The third option at the position is the one I want to see play – Shameik Blackshear. Blackshear was at one time deemed the Gamecock’s next great pass rusher, but after tragically getting shot in the leg and chest, Blackshear has spent more time regaining his strength and learning the playbook than sacking the quarterback. Now a redshirt sophomore, Blackshear is fully healthy, and in position to get some significant playing time. According to his teammates, Blackshear is one of the most athletic players on the roster. He is capable of a 10 sack season; the ability is there. The big question is, will he perform?
At the buck position, South Carolina has some talented players, even though the Gamecocks will miss Darius English who led the team with nine sacks last season. The projected starter is D.J. Wonnun. He is referred to as a technician, pundits and teammates alike are impressed by his pass rushing mechanics. Behind Wonnun will be Daniel Fennell who can also play some strong side linebacker, as well. Look for freshman Brad Johnson to get some playing time, as well.
Linebacker: Two of the best players at South Carolina play linebacker, but besides them there will be a ton of unproven, inexperienced freshman playing. Weak side linebacker Skai Moore returns after missing all of last season due to neck surgery. Moore has led South Carolina in tackles each season he has been in Columbia, and yes, that includes when he was a freshman on 2013’s 11 win team. Not only is he an added boost for the run defense, but he is also a remarkable three interceptions from the school record (14). Moore is one of the best linebackers in the SEC.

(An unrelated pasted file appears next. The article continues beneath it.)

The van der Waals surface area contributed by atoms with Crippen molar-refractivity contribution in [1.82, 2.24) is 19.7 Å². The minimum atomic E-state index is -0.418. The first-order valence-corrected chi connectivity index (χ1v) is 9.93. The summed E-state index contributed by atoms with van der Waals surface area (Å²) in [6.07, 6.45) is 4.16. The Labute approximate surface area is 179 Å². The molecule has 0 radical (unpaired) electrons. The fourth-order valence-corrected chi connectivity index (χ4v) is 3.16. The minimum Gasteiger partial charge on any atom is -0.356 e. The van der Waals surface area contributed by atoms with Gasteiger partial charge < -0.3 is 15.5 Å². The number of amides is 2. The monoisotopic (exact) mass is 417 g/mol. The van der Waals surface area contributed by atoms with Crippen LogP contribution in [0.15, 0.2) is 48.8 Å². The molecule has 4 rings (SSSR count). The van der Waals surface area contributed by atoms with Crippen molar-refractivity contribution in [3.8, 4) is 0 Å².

At strong side linebacker is Bryson Allen-Williams. Allen-Williams can do it all, including rush the passer, which is something South Carolina is expecting him to do this season. Allen-Williams has been a good player for the Gamecocks, but he hasn’t lived up to expectations, yet. Look for his senior season to be a breakout campaign.
At middle linebacker will be sophomore TJ Brunson (6-1, 230). Behind those three will be freshman Sherrod Greene (talented prospect out of Rocky Mount, NC), SEC-fast Davonne Bowen (high school 100 meter state champion), and JUCO signee Eldridge Thompson. South Carolina needs to recruit well if they are to field an SEC caliber linebacking corps. The good news is there are plenty of talented prospects interested in South Carolina.
Defensive Backs: This secondary is good enough to be in the top half of the SEC in pass defense, but it has the potential to be one of the top three secondaries in the SEC. How? Multiple reasons. First, it helps that the aforementioned Skai Moore returns as a veteran leader for this defense. Second, there is talent throughout the secondary. Senior cornerback Jamarcus King returns after having flashes of brilliance last season. He is expected to be a more consistent and stronger cornerback in his senior year. On the opposite side of the field is Rashad Fenton, who seems to improve every snap. Fenton is one of the fastest players on the roster. In an interview with reporters, Fenton was told that opposing coaches have referred to him as a “millionaire walking.”